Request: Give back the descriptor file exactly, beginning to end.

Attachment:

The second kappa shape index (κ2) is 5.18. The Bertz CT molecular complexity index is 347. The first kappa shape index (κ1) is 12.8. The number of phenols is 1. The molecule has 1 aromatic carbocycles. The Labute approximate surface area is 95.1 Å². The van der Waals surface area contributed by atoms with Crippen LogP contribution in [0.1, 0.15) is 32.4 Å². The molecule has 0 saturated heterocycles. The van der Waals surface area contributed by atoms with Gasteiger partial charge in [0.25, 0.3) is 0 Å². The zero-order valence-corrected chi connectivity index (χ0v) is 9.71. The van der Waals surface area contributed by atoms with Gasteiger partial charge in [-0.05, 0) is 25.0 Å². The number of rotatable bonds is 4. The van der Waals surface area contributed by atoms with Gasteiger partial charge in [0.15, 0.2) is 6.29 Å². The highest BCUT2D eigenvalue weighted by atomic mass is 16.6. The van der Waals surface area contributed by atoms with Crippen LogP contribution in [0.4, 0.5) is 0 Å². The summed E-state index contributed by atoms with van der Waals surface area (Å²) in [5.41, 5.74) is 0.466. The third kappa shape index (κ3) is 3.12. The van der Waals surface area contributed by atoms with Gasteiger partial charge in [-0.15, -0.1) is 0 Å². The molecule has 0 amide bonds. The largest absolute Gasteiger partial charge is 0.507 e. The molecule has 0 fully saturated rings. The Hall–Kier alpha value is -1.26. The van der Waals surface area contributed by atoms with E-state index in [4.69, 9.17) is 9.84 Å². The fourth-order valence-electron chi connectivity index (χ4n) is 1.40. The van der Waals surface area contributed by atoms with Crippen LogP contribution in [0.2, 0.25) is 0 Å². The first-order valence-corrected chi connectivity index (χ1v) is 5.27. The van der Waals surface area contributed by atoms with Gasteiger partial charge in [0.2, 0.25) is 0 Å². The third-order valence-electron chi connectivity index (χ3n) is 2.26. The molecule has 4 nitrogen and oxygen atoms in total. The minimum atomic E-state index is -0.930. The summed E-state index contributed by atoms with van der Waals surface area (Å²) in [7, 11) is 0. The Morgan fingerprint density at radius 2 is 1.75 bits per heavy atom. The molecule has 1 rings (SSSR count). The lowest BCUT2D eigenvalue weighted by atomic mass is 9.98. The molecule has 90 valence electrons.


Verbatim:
The second kappa shape index (κ2) is 5.18. The Bertz CT molecular complexity index is 347. The first kappa shape index (κ1) is 12.8. The number of phenols is 1. The molecule has 1 aromatic carbocycles. The Labute approximate surface area is 95.1 Å². The van der Waals surface area contributed by atoms with Crippen LogP contribution in [0.1, 0.15) is 32.4 Å². The molecule has 0 saturated heterocycles. The van der Waals surface area contributed by atoms with Gasteiger partial charge in [0.25, 0.3) is 0 Å². The zero-order valence-corrected chi connectivity index (χ0v) is 9.71. The van der Waals surface area contributed by atoms with Gasteiger partial charge in [-0.05, 0) is 25.0 Å². The number of rotatable bonds is 4. The van der Waals surface area contributed by atoms with Gasteiger partial charge in [0.15, 0.2) is 6.29 Å². The highest BCUT2D eigenvalue weighted by atomic mass is 16.6. The van der Waals surface area contributed by atoms with Crippen LogP contribution in [0.4, 0.5) is 0 Å². The summed E-state index contributed by atoms with van der Waals surface area (Å²) in [5.41, 5.74) is 0.466. The third kappa shape index (κ3) is 3.12. The van der Waals surface area contributed by atoms with Gasteiger partial charge in [-0.15, -0.1) is 0 Å². The molecule has 0 amide bonds. The largest absolute Gasteiger partial charge is 0.507 e. The molecule has 0 fully saturated rings. The Hall–Kier alpha value is -1.26. The van der Waals surface area contributed by atoms with E-state index in [4.69, 9.17) is 9.84 Å². The fourth-order valence-electron chi connectivity index (χ4n) is 1.40. The van der Waals surface area contributed by atoms with Crippen LogP contribution in [0.2, 0.25) is 0 Å². The first-order valence-corrected chi connectivity index (χ1v) is 5.27. The van der Waals surface area contributed by atoms with Gasteiger partial charge in [0.2, 0.25) is 0 Å². The third-order valence-electron chi connectivity index (χ3n) is 2.26. The molecule has 4 nitrogen and oxygen atoms in total. The minimum atomic E-state index is -0.930. The summed E-state index contributed by atoms with van der Waals surface area (Å²) in [7, 11) is 0. The Morgan fingerprint density at radius 2 is 1.75 bits per heavy atom. The molecule has 1 rings (SSSR count). The lowest BCUT2D eigenvalue weighted by atomic mass is 9.98. The molecule has 90 valence electrons.